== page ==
Previously, the most fundamental functions of any combat concept were cemented: tanking, damage, healing.
Additionally, the two supporting functions determined the input/output of the fundamentals: (de)buffing, utility.
Only Slightly Less Known than F = ma
...and so only one remains. Combat is, at its very core, the tri-dependent abilities of tanking, damage, and healing. These are achieved through the means of an input for the abilities to take place, and their output. There is only one more combat function to consider.
This final derivative (that allows all other concepts to take place) might be explained as follows:
Logistic - the act permitting combat to occur at all.
It's all fine and dandy that you want to engage in a little tanking, damage, or healing. And it's super that you have the means and opportunities to achieve those goals. But unless combat actually takes place, it's all for naught.
The first of two facets dealing with the 'Logistic' title is location ("being"). You can have all the willpower, the means, the firepower superiority in the world, but unless you are in a physical position to apply any of it, it's worthless. There is no 'threat' otherwise, and 'threat' denotes the 'realistic possibility' of something occurring.
There are plenty of real life examples where this very concept exists.
The second of two facets is simply being aware ("knowing"). You can be on location, ready to rumble, but if you cannot identify who the combatants are, where precisely combat is taking place, what you are dealing with, etc. then you will never be involved in combat, in fighting. It is possible, however, that someone is fighting you.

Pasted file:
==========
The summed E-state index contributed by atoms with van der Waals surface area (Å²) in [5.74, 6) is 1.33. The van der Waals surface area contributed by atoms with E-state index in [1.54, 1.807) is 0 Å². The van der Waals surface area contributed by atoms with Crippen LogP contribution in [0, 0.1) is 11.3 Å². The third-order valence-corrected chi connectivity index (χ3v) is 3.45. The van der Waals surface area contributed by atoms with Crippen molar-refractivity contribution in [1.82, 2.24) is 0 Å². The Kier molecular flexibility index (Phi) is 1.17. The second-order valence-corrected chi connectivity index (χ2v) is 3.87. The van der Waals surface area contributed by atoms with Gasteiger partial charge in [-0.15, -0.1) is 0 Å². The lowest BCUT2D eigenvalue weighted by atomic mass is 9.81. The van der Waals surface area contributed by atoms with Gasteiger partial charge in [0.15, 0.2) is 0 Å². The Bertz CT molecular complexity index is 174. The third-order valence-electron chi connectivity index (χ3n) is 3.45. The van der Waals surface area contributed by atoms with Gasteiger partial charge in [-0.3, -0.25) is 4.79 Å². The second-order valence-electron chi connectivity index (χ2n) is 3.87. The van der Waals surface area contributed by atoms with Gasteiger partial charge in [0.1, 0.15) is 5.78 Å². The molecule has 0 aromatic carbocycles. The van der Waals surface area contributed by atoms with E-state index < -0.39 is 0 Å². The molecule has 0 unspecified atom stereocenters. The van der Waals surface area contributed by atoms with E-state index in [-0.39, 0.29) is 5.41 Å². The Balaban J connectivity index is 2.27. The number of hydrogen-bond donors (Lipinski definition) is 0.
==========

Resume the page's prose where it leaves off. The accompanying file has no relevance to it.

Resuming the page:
Consent - This is a subset of matching awareness, dealing with willingness. It is worthy of its own bullet because in many ways it's the ultimate 800lb gorilla in having combat happen.
You Don't Say!
There's a reason why certain expressions exist. It is the supreme concept to warfare. And its reassuring that after establishing base fundamentals, identifying different combat roles, we arrive at such a state.
A different way of looking at things might be helpful as well. One might approach things linearly and state:
- Tanking, the fact of having a health pool, starts things off
- Damage, begins the interactions, removing health
- Healing, allows sustained interactions, replenishing health
- (De)Buffing, facilitates any of the aforementioned taking place
- Utility, allows any of the aforementioned to take place
- Logistic, decides if any of the aforementioned even matters
The goal was to establish the baseline of combat and how the 'Holy Trinity' tied into it, if at all. As such, a tiered approach, examining derivatives, was used. At the end of the day, however one relates to the concept of combat is their prerogative. We all have our perspectives. Now, with everything in its place, we can cite the HT as a bare necessity of
Tha.. tha... tha.... That's all Folks!
No. Not really. We've only just begun. Now that we've established all the components necessary for combat to take place, it's high time the concepts were put to use. The next stage is to establish how they fit into the life of the individual and group.
It's paramount that a designer of any system, be it of games, flight dynamics, social events- of anything- be aware of all the components at play, and tools at their disposal. That is the goal of this series: to outline, underscore, establish all functions at their most bare. Sometimes, in so doing, 'new' components are uncovered- this is the art of introspection.
Once this is done, design can begin. And the design need not be systematic, procedural or anything of the sort. It can be semi-chaotic, 'artistic', random... but it must start with first rounding up all the terms. Otherwise you wake up to find you're left with a goal of painting a portrait, and you only have a single pencil in hand.
Previous posts in this series: combat fundamentals, and combat derivatives
Upcoming posts in this series: how it all comes together